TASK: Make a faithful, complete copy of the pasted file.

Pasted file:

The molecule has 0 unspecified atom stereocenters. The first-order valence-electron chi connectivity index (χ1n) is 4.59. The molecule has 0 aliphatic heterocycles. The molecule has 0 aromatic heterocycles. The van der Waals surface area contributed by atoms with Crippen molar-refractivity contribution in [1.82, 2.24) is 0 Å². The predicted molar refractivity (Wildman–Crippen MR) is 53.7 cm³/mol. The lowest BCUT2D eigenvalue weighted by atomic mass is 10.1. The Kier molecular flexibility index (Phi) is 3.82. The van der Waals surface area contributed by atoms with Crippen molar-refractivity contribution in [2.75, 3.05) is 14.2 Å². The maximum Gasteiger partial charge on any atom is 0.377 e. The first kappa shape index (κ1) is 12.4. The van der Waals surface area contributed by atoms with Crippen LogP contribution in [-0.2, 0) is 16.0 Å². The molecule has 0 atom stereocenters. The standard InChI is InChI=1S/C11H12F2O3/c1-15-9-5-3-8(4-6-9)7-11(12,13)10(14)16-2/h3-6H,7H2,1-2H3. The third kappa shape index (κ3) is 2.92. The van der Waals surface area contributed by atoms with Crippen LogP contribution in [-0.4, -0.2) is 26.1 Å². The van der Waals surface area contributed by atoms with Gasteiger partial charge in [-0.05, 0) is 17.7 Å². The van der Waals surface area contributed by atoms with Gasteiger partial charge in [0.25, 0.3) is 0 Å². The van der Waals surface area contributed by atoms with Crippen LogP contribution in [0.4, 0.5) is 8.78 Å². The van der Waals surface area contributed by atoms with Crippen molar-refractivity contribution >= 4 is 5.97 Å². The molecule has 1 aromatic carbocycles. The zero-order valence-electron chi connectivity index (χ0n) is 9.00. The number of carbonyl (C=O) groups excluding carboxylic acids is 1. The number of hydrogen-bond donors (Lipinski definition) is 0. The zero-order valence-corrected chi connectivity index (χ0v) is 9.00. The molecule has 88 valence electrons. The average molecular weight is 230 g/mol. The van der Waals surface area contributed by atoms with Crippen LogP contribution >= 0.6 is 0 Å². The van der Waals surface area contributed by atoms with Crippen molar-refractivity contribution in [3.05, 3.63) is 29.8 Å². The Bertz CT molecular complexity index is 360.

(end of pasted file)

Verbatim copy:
The molecule has 0 unspecified atom stereocenters. The first-order valence-electron chi connectivity index (χ1n) is 4.59. The molecule has 0 aliphatic heterocycles. The molecule has 0 aromatic heterocycles. The van der Waals surface area contributed by atoms with Crippen molar-refractivity contribution in [1.82, 2.24) is 0 Å². The predicted molar refractivity (Wildman–Crippen MR) is 53.7 cm³/mol. The lowest BCUT2D eigenvalue weighted by atomic mass is 10.1. The Kier molecular flexibility index (Phi) is 3.82. The van der Waals surface area contributed by atoms with Crippen molar-refractivity contribution in [2.75, 3.05) is 14.2 Å². The maximum Gasteiger partial charge on any atom is 0.377 e. The first kappa shape index (κ1) is 12.4. The van der Waals surface area contributed by atoms with Crippen LogP contribution in [-0.2, 0) is 16.0 Å². The molecule has 0 atom stereocenters. The standard InChI is InChI=1S/C11H12F2O3/c1-15-9-5-3-8(4-6-9)7-11(12,13)10(14)16-2/h3-6H,7H2,1-2H3. The third kappa shape index (κ3) is 2.92. The van der Waals surface area contributed by atoms with Crippen LogP contribution in [-0.4, -0.2) is 26.1 Å². The van der Waals surface area contributed by atoms with Gasteiger partial charge in [-0.05, 0) is 17.7 Å². The van der Waals surface area contributed by atoms with Gasteiger partial charge in [0.25, 0.3) is 0 Å². The van der Waals surface area contributed by atoms with Crippen LogP contribution in [0.4, 0.5) is 8.78 Å². The van der Waals surface area contributed by atoms with Crippen molar-refractivity contribution >= 4 is 5.97 Å². The molecule has 1 aromatic carbocycles. The zero-order valence-electron chi connectivity index (χ0n) is 9.00. The number of carbonyl (C=O) groups excluding carboxylic acids is 1. The number of hydrogen-bond donors (Lipinski definition) is 0. The zero-order valence-corrected chi connectivity index (χ0v) is 9.00. The molecule has 88 valence electrons. The average molecular weight is 230 g/mol. The van der Waals surface area contributed by atoms with Crippen LogP contribution >= 0.6 is 0 Å². The van der Waals surface area contributed by atoms with Crippen molar-refractivity contribution in [3.05, 3.63) is 29.8 Å². The Bertz CT molecular complexity index is 360.